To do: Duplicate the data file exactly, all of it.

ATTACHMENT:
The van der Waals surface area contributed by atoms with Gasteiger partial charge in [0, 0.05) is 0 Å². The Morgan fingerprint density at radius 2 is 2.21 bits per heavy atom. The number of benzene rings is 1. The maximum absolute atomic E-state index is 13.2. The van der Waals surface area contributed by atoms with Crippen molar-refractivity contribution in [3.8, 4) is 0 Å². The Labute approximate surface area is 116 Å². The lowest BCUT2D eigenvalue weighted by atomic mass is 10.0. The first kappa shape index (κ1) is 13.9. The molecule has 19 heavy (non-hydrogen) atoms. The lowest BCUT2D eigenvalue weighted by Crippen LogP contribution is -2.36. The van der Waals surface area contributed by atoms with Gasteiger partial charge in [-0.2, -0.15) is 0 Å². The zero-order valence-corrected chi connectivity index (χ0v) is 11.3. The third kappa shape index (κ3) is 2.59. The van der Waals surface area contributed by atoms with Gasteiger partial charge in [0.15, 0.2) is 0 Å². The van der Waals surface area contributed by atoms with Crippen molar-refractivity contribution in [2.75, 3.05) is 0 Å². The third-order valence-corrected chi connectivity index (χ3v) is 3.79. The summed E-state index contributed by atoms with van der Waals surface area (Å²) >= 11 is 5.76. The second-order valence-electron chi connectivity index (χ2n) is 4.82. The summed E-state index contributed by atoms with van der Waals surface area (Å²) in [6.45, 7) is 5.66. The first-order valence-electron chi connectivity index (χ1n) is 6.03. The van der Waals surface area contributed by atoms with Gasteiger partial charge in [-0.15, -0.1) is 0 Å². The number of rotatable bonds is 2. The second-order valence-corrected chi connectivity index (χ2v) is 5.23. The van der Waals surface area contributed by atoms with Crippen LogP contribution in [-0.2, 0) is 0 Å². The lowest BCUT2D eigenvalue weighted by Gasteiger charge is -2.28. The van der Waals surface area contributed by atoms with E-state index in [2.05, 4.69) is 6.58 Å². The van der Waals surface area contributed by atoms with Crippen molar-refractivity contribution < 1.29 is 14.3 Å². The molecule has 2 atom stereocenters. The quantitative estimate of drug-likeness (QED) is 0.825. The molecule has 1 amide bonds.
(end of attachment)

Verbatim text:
The van der Waals surface area contributed by atoms with Gasteiger partial charge in [0, 0.05) is 0 Å². The Morgan fingerprint density at radius 2 is 2.21 bits per heavy atom. The number of benzene rings is 1. The maximum absolute atomic E-state index is 13.2. The van der Waals surface area contributed by atoms with Crippen molar-refractivity contribution in [3.8, 4) is 0 Å². The Labute approximate surface area is 116 Å². The lowest BCUT2D eigenvalue weighted by atomic mass is 10.0. The first kappa shape index (κ1) is 13.9. The molecule has 19 heavy (non-hydrogen) atoms. The lowest BCUT2D eigenvalue weighted by Crippen LogP contribution is -2.36. The van der Waals surface area contributed by atoms with Gasteiger partial charge in [-0.2, -0.15) is 0 Å². The zero-order valence-corrected chi connectivity index (χ0v) is 11.3. The third kappa shape index (κ3) is 2.59. The van der Waals surface area contributed by atoms with Gasteiger partial charge in [0.15, 0.2) is 0 Å². The van der Waals surface area contributed by atoms with Crippen molar-refractivity contribution in [2.75, 3.05) is 0 Å². The third-order valence-corrected chi connectivity index (χ3v) is 3.79. The summed E-state index contributed by atoms with van der Waals surface area (Å²) >= 11 is 5.76. The second-order valence-electron chi connectivity index (χ2n) is 4.82. The summed E-state index contributed by atoms with van der Waals surface area (Å²) in [6.45, 7) is 5.66. The first-order valence-electron chi connectivity index (χ1n) is 6.03. The van der Waals surface area contributed by atoms with Gasteiger partial charge in [-0.15, -0.1) is 0 Å². The number of rotatable bonds is 2. The second-order valence-corrected chi connectivity index (χ2v) is 5.23. The van der Waals surface area contributed by atoms with Crippen LogP contribution in [-0.2, 0) is 0 Å². The lowest BCUT2D eigenvalue weighted by Gasteiger charge is -2.28. The van der Waals surface area contributed by atoms with E-state index in [2.05, 4.69) is 6.58 Å². The van der Waals surface area contributed by atoms with Crippen molar-refractivity contribution < 1.29 is 14.3 Å². The molecule has 2 atom stereocenters. The quantitative estimate of drug-likeness (QED) is 0.825. The molecule has 1 amide bonds.